The Goschen Committee felt that, “The trend of modern commercial development requires some relaxation of the existing restrictions on the use of the registered trade mark by persons other than the proprietor. We don’t recommend a system of unrestricted licensing, as we are apprehensive that such a system would result in deception and confusion to the purchasing public; and we consider it essential that the right to use another trade mark should not be obtainable merely at the will of the registered proprietor but subject to control in the public interest. On the other hand, with such a safeguard we do not think that any provisions on the subject need be limited in their application to the case of parent and subsidiary companies, since such provisions will, we think, often be found of value in other circumstances, when the application would not result in deceiving purchasers.”

Based on the above, section 28 of the U.K. Trade Marks Act, 1938, was enacted and the same was adopted in India as section 39 of the Trade Marks Act, 1940. Thereafter based on the recommendations of Mr. JUSTICE AWANGAR in 1955 in his Report on Trade Marks Law Revision, the law was amended in 1958, vesting the final authority for permitting registration of registered user on the Central Government, having regard to the public interest and development of industry and trade.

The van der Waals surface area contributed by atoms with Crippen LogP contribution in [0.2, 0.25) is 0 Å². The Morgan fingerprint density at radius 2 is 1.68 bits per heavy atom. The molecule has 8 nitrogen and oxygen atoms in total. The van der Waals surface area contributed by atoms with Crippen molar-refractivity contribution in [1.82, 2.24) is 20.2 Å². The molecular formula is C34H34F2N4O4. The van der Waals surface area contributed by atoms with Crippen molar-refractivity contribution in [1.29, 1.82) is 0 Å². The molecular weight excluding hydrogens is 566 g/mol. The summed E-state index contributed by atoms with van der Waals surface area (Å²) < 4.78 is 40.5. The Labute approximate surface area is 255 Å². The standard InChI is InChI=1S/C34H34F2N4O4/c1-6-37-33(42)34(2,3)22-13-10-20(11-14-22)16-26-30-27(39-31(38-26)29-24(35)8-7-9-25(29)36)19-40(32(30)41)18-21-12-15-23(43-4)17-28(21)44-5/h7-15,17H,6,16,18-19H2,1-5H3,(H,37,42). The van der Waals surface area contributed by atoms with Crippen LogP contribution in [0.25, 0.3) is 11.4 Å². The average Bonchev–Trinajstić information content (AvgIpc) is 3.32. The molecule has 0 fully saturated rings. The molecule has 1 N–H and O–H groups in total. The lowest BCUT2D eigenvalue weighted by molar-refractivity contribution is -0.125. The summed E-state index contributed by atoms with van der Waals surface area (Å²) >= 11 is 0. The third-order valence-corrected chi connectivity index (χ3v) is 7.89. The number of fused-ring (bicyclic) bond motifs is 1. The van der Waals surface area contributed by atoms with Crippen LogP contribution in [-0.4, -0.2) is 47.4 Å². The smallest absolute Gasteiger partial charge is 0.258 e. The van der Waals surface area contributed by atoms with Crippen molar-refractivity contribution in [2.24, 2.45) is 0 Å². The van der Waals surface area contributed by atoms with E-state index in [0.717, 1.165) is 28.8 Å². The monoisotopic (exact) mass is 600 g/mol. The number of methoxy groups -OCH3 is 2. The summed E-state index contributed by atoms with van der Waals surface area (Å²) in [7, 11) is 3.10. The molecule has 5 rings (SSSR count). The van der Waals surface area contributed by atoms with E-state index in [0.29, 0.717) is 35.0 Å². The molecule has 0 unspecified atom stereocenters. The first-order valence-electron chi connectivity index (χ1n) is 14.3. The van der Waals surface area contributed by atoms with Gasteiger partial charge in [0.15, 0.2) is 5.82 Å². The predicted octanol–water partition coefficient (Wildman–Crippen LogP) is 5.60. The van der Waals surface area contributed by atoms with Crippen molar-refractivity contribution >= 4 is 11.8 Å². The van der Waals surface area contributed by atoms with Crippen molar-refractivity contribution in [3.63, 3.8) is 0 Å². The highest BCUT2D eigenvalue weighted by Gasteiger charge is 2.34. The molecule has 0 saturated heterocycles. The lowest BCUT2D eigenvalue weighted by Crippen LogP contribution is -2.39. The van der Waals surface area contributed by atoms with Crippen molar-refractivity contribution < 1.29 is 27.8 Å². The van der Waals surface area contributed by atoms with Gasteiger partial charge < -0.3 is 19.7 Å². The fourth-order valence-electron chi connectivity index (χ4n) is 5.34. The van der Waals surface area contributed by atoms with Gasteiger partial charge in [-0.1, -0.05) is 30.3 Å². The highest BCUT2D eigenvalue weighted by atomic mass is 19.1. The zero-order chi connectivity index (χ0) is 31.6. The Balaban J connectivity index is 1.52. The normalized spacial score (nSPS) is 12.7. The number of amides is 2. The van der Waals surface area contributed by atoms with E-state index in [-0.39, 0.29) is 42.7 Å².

In this connection, Mr. JUSTICE AYYANGAR had recommended that “it will be for the Central Government to consider whether any registered proprietor is trafficking in a mark by permitting too large a number of registered users……I might also point out that under the Industries (Development and Regulation) Act, 1951, the Foreign Exchange Regulation Act, 1947, in the matter of exercise of control over capital issues and under Import Control Regulations, Government are exercising powers to secure a planned economy in which there is no exploitation of Indian industries and of the Indian consumer by foreign interest and they take steps to safeguard against oppressive agreements. The suggestion I have made above regarding the control that the Central Government should exercise in the matter of according their approval to licenses by way of registered user would fit into that pattern and would in fact be complementary to the other pieces of legislation and executive action I have set out.”